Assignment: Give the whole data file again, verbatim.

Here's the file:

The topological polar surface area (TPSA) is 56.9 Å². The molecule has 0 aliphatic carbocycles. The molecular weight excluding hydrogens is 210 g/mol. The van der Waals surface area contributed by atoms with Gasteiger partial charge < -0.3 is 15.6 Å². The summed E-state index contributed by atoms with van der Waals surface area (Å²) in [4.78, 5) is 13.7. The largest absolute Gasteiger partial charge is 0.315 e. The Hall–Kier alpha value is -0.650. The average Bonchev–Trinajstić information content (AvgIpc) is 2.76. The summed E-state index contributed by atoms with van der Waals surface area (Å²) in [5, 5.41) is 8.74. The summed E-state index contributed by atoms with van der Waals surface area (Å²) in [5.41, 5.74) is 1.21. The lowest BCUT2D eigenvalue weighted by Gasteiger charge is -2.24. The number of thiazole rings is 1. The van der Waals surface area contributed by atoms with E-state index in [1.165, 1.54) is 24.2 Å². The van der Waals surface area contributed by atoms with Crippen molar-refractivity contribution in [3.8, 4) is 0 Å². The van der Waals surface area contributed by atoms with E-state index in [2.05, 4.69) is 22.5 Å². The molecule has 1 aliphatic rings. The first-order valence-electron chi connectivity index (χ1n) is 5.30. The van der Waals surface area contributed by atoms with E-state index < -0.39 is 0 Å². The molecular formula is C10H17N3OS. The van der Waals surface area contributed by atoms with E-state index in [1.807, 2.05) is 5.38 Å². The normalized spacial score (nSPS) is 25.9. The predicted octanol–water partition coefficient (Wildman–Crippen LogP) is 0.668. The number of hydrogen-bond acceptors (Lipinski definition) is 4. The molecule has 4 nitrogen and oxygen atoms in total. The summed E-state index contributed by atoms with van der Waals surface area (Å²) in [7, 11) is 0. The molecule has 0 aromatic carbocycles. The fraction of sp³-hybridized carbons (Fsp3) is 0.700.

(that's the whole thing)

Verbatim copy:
The topological polar surface area (TPSA) is 56.9 Å². The molecule has 0 aliphatic carbocycles. The molecular weight excluding hydrogens is 210 g/mol. The van der Waals surface area contributed by atoms with Gasteiger partial charge < -0.3 is 15.6 Å². The summed E-state index contributed by atoms with van der Waals surface area (Å²) in [4.78, 5) is 13.7. The largest absolute Gasteiger partial charge is 0.315 e. The Hall–Kier alpha value is -0.650. The average Bonchev–Trinajstić information content (AvgIpc) is 2.76. The summed E-state index contributed by atoms with van der Waals surface area (Å²) in [5, 5.41) is 8.74. The summed E-state index contributed by atoms with van der Waals surface area (Å²) in [5.41, 5.74) is 1.21. The lowest BCUT2D eigenvalue weighted by Gasteiger charge is -2.24. The number of thiazole rings is 1. The van der Waals surface area contributed by atoms with E-state index in [1.165, 1.54) is 24.2 Å². The van der Waals surface area contributed by atoms with Crippen molar-refractivity contribution in [3.8, 4) is 0 Å². The van der Waals surface area contributed by atoms with E-state index in [2.05, 4.69) is 22.5 Å². The molecule has 1 aliphatic rings. The first-order valence-electron chi connectivity index (χ1n) is 5.30. The van der Waals surface area contributed by atoms with E-state index < -0.39 is 0 Å². The molecular formula is C10H17N3OS. The van der Waals surface area contributed by atoms with E-state index in [1.807, 2.05) is 5.38 Å². The normalized spacial score (nSPS) is 25.9. The predicted octanol–water partition coefficient (Wildman–Crippen LogP) is 0.668. The number of hydrogen-bond acceptors (Lipinski definition) is 4. The molecule has 4 nitrogen and oxygen atoms in total. The summed E-state index contributed by atoms with van der Waals surface area (Å²) in [7, 11) is 0. The molecule has 0 aromatic carbocycles. The fraction of sp³-hybridized carbons (Fsp3) is 0.700.